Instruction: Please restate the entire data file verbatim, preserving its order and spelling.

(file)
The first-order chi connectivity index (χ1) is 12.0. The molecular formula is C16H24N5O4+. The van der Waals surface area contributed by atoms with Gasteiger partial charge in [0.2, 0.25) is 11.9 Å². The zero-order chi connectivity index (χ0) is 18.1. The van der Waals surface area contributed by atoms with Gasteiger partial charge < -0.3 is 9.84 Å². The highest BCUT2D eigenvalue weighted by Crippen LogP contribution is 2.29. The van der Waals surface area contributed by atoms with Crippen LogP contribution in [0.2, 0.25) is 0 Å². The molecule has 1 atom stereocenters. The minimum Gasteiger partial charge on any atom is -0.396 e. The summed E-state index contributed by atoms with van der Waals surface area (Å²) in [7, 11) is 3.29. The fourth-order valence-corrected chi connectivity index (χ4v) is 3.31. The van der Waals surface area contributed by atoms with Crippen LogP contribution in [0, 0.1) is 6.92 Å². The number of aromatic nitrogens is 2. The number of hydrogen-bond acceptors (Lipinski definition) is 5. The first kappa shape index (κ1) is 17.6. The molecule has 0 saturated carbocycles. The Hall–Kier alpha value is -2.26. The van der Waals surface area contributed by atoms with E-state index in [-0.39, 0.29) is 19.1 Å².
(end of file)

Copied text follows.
The first-order chi connectivity index (χ1) is 12.0. The molecular formula is C16H24N5O4+. The van der Waals surface area contributed by atoms with Gasteiger partial charge in [0.2, 0.25) is 11.9 Å². The zero-order chi connectivity index (χ0) is 18.1. The van der Waals surface area contributed by atoms with Gasteiger partial charge < -0.3 is 9.84 Å². The highest BCUT2D eigenvalue weighted by Crippen LogP contribution is 2.29. The van der Waals surface area contributed by atoms with Crippen LogP contribution in [0.2, 0.25) is 0 Å². The molecule has 1 atom stereocenters. The minimum Gasteiger partial charge on any atom is -0.396 e. The summed E-state index contributed by atoms with van der Waals surface area (Å²) in [7, 11) is 3.29. The fourth-order valence-corrected chi connectivity index (χ4v) is 3.31. The van der Waals surface area contributed by atoms with Crippen LogP contribution in [0, 0.1) is 6.92 Å². The number of aromatic nitrogens is 2. The number of hydrogen-bond acceptors (Lipinski definition) is 5. The first kappa shape index (κ1) is 17.6. The molecule has 0 saturated carbocycles. The Hall–Kier alpha value is -2.26. The van der Waals surface area contributed by atoms with E-state index in [-0.39, 0.29) is 19.1 Å².